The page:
Psilocybin, the psychedelic compound in ‘magic’ mushrooms, may be an effective way to treat depression in patients that have seen no benefit from other, standard forms of treatment, early results suggest.

In a pilot study involving just 12 people with treatment-resistant depression, two doses of the mushroom compound cleared symptoms in eight participants—67 percent—after one week. After three months and no other doses, seven participants still reported reduced depressive symptoms, including five—42 percent—who reported complete remission of their depression.

Source: For treatment-resistant depression, magic mushroom drug holds promise

I wish the sample size was bigger, to lend more validity to the study.  But you have to start small.  Going big at the start could result to lots of lawsuits.

How cognitive biases contribute to people refusing the flu vaccine

If someone receives the flu vaccine, there’s a better chance they’ll get through flu season without getting sick. But because the flu vaccine isn’t 100 percent effective, they might still end up infected despite the vaccine. To most observers, these two possible outcomes are “not equally salient,” write Frederick Chen and Ryan Stevens, two economists with an interest in vaccine refusal.

Source: How cognitive biases contribute to people refusing the flu vaccine

One other reason why people complain about the flu vaccine is that they don’t know what flu is. Influenza is a respiratory disease. It causes fever, coughing, sneezing, pneumonia. Flu doesn’t cause vomiting. If you’re vomiting, you don’t have flu. If you get the flu vaccine, and you end up with ” lotsa barfin'”, the flu vaccine didn’t fail, you got some other virus.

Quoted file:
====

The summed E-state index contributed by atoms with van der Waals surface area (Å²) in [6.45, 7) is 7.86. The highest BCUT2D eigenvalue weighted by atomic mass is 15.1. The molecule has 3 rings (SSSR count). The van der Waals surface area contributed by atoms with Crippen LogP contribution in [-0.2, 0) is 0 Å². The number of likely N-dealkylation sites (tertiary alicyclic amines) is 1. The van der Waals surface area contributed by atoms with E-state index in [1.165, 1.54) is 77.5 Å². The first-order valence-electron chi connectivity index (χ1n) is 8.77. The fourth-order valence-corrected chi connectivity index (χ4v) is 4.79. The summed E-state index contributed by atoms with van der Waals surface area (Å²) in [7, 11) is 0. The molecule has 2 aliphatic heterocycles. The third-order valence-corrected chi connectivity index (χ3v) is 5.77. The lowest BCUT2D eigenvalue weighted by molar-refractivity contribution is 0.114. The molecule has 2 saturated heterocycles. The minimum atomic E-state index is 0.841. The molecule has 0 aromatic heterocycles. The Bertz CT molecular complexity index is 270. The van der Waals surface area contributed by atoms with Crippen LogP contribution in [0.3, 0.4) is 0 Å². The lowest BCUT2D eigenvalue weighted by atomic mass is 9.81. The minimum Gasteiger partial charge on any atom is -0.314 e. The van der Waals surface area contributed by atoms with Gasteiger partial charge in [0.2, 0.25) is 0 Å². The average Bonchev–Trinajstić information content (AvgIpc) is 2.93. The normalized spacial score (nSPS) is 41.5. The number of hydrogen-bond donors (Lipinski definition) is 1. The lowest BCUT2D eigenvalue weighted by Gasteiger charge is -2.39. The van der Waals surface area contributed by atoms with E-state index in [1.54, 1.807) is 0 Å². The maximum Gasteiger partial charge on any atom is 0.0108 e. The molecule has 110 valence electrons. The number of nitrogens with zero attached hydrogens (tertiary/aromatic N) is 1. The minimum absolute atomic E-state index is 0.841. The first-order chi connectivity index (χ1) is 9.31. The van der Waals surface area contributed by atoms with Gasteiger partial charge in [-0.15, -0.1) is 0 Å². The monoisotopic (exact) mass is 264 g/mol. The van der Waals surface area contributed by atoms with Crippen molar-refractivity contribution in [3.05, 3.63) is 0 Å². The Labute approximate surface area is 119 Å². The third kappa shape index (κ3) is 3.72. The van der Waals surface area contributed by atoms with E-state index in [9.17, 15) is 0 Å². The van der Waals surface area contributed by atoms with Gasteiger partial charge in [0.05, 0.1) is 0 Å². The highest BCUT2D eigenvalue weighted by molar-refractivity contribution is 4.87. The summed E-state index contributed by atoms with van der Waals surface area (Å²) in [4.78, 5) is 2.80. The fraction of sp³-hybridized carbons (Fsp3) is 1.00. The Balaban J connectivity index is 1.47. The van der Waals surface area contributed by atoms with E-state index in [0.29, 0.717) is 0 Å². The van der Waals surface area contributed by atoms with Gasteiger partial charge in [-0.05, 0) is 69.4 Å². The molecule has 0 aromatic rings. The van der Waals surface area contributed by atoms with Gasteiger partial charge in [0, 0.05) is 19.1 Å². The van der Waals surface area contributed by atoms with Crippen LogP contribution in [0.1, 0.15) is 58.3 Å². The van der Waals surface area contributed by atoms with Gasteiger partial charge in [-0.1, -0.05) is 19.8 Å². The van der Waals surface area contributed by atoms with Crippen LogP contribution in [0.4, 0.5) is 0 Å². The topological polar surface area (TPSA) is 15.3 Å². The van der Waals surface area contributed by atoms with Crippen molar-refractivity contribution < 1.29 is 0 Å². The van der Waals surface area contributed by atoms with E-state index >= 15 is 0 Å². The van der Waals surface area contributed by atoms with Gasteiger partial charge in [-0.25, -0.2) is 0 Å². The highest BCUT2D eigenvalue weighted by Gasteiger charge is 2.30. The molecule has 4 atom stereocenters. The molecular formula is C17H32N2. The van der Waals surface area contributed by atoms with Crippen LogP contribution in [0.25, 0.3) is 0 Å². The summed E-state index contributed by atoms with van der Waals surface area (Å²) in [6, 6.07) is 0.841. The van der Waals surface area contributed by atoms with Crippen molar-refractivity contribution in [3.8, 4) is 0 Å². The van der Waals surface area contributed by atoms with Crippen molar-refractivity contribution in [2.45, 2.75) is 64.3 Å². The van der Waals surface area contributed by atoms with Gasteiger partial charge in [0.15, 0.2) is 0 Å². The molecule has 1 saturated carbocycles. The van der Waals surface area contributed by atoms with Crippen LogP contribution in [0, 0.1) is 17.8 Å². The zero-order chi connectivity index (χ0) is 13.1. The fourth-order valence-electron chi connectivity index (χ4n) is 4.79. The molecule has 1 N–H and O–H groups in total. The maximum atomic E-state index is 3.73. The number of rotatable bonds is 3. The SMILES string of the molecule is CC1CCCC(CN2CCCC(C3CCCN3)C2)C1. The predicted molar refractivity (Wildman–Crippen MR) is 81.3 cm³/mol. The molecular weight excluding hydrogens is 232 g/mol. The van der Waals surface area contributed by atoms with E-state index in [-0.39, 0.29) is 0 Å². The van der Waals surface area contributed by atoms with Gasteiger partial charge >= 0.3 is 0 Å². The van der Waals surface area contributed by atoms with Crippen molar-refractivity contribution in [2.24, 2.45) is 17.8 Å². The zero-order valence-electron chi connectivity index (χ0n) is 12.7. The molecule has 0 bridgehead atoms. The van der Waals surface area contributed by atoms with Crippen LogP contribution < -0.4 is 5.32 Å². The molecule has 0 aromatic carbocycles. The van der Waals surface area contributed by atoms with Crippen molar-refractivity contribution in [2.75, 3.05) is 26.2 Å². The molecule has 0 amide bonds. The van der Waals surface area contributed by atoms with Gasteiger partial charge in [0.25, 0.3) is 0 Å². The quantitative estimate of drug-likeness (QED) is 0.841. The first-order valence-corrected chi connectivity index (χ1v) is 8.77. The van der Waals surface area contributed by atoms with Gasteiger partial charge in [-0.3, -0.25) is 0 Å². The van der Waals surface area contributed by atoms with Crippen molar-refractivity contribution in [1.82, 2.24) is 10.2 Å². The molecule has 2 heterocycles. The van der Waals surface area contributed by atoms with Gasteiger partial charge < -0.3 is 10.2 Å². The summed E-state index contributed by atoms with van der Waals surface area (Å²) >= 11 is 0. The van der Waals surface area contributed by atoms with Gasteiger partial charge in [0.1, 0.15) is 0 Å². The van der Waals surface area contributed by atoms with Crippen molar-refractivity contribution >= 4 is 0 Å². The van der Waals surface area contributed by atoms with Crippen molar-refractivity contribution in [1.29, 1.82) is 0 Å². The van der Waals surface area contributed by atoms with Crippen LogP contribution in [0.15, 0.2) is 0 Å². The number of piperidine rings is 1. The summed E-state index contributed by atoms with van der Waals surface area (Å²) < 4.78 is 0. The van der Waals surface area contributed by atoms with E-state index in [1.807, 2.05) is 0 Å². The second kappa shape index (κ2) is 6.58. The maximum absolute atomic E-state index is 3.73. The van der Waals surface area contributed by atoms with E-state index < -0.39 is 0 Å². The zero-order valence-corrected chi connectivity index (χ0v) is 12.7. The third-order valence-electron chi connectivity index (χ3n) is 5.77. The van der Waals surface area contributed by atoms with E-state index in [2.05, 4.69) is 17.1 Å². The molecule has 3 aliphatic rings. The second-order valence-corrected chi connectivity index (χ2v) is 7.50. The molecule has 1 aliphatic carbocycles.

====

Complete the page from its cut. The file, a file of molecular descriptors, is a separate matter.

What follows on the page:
Why do people think that flu causes vomiting? For one thing, because of articles like this one, which is illustrated by an apparently-vomiting dog. So this article is actually helping drive some of the anti-flu-vaccine attitude, because the photo editor couldn’t be bothered to find an appropriate stock photo.

America’s Most Common Drug Ingredient Could Be Making You Less Empathetic

Every week, a quarter of Americans take a painkiller that could be dampening our collective feelings of empathy. In a paper published online this week, scientists claim that acetaminophen, Tylenol’s main ingredient, makes people more likely to think that other people’s pain isn’t a big deal.

Source: America’s Most Common Drug Ingredient Could Be Making You Less Empathetic

Whatever! 😉

Problematic Drug Has a Byproduct That Makes It a Great Antidepressant

Clinical depression is a devastating disease that is made worse by the lack of effective treatment. Several drugs can treat the disease, but they take months to become effective, often cause side effects, and only work in a subset of the patient population. Treatment often begins with an extended period of trial and error, sometimes taking more than a year.

Ketamine provides a shortcut. The drug can often lift symptoms of depression in under 24 hours, and the effects persist for roughly a week after a single administration. So why isn’t everybody using it?

Source: Problematic drug has a byproduct that makes it a great antidepressant

Tweaked formulations of ketamine would be a great thing. We use it routinely for procedural sedation and less frequently as an adjunctive analgesic, but I could see HNK having a valid ED role in psychiatric emergencies. If I had a patient with refractory depression, why not give them a single IV dose to relieve their symptoms while awaiting psychiatric evaluation? I give pain medication to people with appendicitis while awaiting surgical cure, and this seems analogous.